PAGE 12

xii virus increased with mosquito size irrespective of competition. However, between competitive treatments, mosquitoes from lo w competition conditions had greater mean size, with lower infection a nd lower whole body titers than smaller mosquitoes from high competition conditions. The results of expe riments on this model system indicate the importance of the larval environment, esp ecially competitive conditions, on adult vector competence. With dengue virus, the most impor tant arbovirus afflicting humans, A. aegypti had lower dengue virus infection rates and body titers but highe r dissemination rates than A. albopictus. Higher levels of intraand interspecific competition enhanced A. albopictu s infection and dissemination rates with dengue virus Similar effects of competition on mosquito infection parameters with unrel ated Sindbis and dengue viruses suggest a generalizable mechanism of environmental influences on infection parameters. The experimental results indicate th at larval conditions are an important aspect of vector competence and should be included in futu re epidemiological considerations and modeling of arbovirus transmission.

PAGE 13

1 CHAPTER 1 INTRODUCTION AND REVE W OF THE LITERATURE Introductory Statement Larval competition is well-documented am ong container mosquitoes but its effects on adult susceptibility to arboviral infection remain unclear This research addresses the question whether larval competition among and between mosquitoes Aedes aegypti and A. albopictus influences adult susceptibility to Sindbis and dengue virus infection. A silicon membrane bloodfeeding system was evaluated as a method to administer infectious bloodmeals for subsequent competition and infection studies. The purpose of the following literature review is to provide a working know ledge of container habitats and basic biology of the two mosquito species used in the current experiments. Also, I summarize the vector biology research of dengue and Sindbis viruses as well as place the current question concerning competition and susceptibility to ar boviral infection in context to studies of similar nature. Water-filled Containers Phytotelmata are parts of te rrestrial plants such as l eaf axils of tank bromeliads, bamboo internodes, pitchers of carnivorous plants, Heliconia bracts, fallen leaves or fruit husks, and treeholes which hold bodies of wa ter (Frank and Lounibos 1983). Artificial containers serve as analogs of phytotelmata and come in a variety of forms such as discarded tires, cans, vases, jars, cisterns, a nd plastic debris. Both natural and artificial containers are habitats for a variety of arth ropods having aquatic life stages. Containers may be favorable model systems for inve stigating entomological and ecological

PAGE 14

2 processes because they harbor small, discrete aquatic commun ities. Diptera are the most taxonomically diverse group among insect orders inhabiting phytotelma ta (Fish 1983). In particular, mosquitoes are the most extensivel y studied dipterous insects within container communities, in part, because they often ar e the most abundant macroinvertebrates (Fish 1983) and may be vectors of arthropod-borne (arbo) viruses and other vertebrate pathogens. Nutrient resources in these systems come in the form of inputs of allochthonous plant detritus (fallen leaves, flower parts) (Lounibos et al. 1993, 1992, Kitching 1971), macroinvertebrate carcasses (Daugherty et al. 2000, Sota et al. 1998, Heard 1994, Naeem 1988, Bradshaw and Holzapfel 1986), throughfall, and stem flow (Kaufman et al. 1999, Walker et al. 1991, Walker and Merritt 1988, Carpenter 1982a). Th e latter two resource inputs refer to precipitation that has fallen through the canopy or down the branches and trunk of trees, respectively. Decomposing plan t detritus is recognized as the predominant nutrient base for treeholes, and, perhaps, ar tificial container co mmunities (Maci and Bradshaw 2000, Lounibos et al. 1992, Carpenter 1983, Fish and Carpenter 1982, Kitching 1971). Leaf litter is likely a lower quality nutrient resource compared to macroinvertebrate carcasses due to intrinsic differences in carbon:nitrogen ratios among these resources (Cloe and Garman 1996). Some macroinvertebrates may directly consume plant detritus (e.g., Helodes and Prionocyphon beetles, Paradise and Kuhn 1999, Barrera 1996a, Carpenter 1982b), however most container mosquitoes consume microorganisms associated with the detritus and water column (e.g., Walker and Merritt 1988, Fish and Carpenter 1982). Spatial and te mporal differences in the quality and quantity of nutrient resources have important consequences for container communities.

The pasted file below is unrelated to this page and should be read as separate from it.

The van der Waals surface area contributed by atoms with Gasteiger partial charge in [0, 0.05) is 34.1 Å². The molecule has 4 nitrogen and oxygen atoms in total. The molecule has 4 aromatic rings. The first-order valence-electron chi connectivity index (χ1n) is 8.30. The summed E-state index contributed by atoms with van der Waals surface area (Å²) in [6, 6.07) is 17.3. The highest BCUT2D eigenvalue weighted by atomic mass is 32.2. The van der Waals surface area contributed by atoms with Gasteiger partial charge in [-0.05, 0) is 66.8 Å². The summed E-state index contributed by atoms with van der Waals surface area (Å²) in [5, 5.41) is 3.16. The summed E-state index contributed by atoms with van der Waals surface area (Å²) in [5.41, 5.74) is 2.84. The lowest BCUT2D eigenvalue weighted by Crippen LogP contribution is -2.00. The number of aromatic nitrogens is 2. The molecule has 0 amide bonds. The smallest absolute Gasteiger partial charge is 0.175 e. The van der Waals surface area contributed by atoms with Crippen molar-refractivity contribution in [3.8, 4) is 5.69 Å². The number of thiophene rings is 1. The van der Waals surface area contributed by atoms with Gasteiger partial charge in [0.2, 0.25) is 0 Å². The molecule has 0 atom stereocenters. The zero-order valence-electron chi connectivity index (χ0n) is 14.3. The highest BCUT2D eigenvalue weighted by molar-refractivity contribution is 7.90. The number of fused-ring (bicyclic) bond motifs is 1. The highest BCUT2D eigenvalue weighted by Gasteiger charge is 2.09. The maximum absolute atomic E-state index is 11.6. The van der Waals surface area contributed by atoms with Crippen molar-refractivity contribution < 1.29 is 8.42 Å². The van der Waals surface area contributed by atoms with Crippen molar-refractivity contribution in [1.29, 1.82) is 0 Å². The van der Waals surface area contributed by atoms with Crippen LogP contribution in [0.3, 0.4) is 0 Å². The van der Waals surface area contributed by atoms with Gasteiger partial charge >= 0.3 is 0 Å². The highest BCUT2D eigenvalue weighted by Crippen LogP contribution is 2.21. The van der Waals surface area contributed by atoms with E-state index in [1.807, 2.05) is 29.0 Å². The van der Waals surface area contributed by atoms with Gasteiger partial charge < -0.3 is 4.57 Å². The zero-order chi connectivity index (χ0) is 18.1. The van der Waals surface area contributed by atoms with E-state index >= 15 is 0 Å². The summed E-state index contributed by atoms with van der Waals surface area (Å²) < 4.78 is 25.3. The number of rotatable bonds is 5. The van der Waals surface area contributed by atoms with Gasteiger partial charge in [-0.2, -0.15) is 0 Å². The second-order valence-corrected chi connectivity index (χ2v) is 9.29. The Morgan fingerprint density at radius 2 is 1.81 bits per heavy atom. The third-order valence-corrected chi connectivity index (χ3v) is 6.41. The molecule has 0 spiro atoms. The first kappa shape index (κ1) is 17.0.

PAGE 15

3 For example, mosquito larval stages are confined to containers, and so habitat characteristics (e.g., nutrients, competition, predation, temperature) largely determine mosquito population growth measurements. Rate of leaf decomposition, and associated bacteria and algae, is often positively corre lated with nutritional value and mosquito productivity (e.g., Dieng et al. 2002, Yanoviak 1999, Fish and Carpenter 1982, Swift et al. 1979), and differences in degradation among leaf types are due to the environmental conditions and properties of the leaf species (Yanoviak 1999, Lonard and Juliano 1995, Fish and Carpenter 1982). Mosquitoes Aedes albopictus The Asian tiger mosquito Aedes albopictus (Skuse), native to Southeast (SE) Asia and the Pacific and Indian Ocean regions, inva ded container habitats in the U.S., Europe, West Africa and South America during the last 30 years (reviewed in Eritja et al. 2005, Juliano and Lounibos 2005, Lounibos 2002). Aedes albopictus is second only to A. aegypti in terms of importance as a vector of dengue virus (DENV). Although small introductions of A. albopictus in the continental U.S. were found previously in used tires shipped to a port in Oakland, CA (Eads 1972) and a cemetery in Memphis, TN (Reiter and Darsie 1984), none became established. It is believed that A. albopictus first became established in the continental U.S. in Houston, Texas in 1985 (Sprenger and Wuithiranyagool 1986). Populations of A. albopictus in the U.S. are believed to be derived from temperate Japan (Hawle y et al. 1987), whereas Brazilian A. albopictus are of tropical origin (Birungi and Muns termann 2002). Successful spread of A. albopictus in the eastern U.S. was facilitated by immatu re stages using artificial container habitats, in particular used or discarde d tires (Moore 1999, Reiter 1998). Aedes albopictus is